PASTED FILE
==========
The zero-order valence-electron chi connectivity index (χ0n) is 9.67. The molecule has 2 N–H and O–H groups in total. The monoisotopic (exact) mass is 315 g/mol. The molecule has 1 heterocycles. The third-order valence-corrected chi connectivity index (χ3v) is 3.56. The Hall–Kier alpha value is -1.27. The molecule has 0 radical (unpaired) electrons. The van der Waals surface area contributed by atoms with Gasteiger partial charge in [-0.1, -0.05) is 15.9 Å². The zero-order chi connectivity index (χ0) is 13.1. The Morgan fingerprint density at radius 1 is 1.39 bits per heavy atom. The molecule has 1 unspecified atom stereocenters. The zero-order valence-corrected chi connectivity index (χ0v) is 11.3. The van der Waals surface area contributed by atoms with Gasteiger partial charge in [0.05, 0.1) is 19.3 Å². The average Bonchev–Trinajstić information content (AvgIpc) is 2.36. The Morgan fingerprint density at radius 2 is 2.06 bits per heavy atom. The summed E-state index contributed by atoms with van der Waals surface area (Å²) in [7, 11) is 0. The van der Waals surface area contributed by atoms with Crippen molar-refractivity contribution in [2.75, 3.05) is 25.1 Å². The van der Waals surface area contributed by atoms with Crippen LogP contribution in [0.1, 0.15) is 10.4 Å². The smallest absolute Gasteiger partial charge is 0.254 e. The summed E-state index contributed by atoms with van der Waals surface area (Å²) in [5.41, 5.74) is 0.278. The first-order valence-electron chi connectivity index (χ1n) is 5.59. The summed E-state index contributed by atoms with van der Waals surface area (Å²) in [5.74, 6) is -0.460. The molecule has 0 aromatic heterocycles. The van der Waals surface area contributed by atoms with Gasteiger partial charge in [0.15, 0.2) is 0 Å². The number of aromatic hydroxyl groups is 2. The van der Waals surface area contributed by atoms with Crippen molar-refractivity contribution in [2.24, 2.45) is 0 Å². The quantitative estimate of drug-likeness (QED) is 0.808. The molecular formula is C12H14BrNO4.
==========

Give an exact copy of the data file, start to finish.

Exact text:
The zero-order valence-electron chi connectivity index (χ0n) is 9.67. The molecule has 2 N–H and O–H groups in total. The monoisotopic (exact) mass is 315 g/mol. The molecule has 1 heterocycles. The third-order valence-corrected chi connectivity index (χ3v) is 3.56. The Hall–Kier alpha value is -1.27. The molecule has 0 radical (unpaired) electrons. The van der Waals surface area contributed by atoms with Gasteiger partial charge in [-0.1, -0.05) is 15.9 Å². The zero-order chi connectivity index (χ0) is 13.1. The Morgan fingerprint density at radius 1 is 1.39 bits per heavy atom. The molecule has 1 unspecified atom stereocenters. The zero-order valence-corrected chi connectivity index (χ0v) is 11.3. The van der Waals surface area contributed by atoms with Gasteiger partial charge in [0.05, 0.1) is 19.3 Å². The average Bonchev–Trinajstić information content (AvgIpc) is 2.36. The Morgan fingerprint density at radius 2 is 2.06 bits per heavy atom. The summed E-state index contributed by atoms with van der Waals surface area (Å²) in [7, 11) is 0. The van der Waals surface area contributed by atoms with Crippen molar-refractivity contribution in [2.75, 3.05) is 25.1 Å². The van der Waals surface area contributed by atoms with Crippen LogP contribution in [0.1, 0.15) is 10.4 Å². The smallest absolute Gasteiger partial charge is 0.254 e. The summed E-state index contributed by atoms with van der Waals surface area (Å²) in [5.41, 5.74) is 0.278. The first-order valence-electron chi connectivity index (χ1n) is 5.59. The summed E-state index contributed by atoms with van der Waals surface area (Å²) in [5.74, 6) is -0.460. The molecule has 0 aromatic heterocycles. The van der Waals surface area contributed by atoms with Gasteiger partial charge in [0.15, 0.2) is 0 Å². The number of aromatic hydroxyl groups is 2. The van der Waals surface area contributed by atoms with Crippen molar-refractivity contribution in [2.24, 2.45) is 0 Å². The quantitative estimate of drug-likeness (QED) is 0.808. The molecular formula is C12H14BrNO4.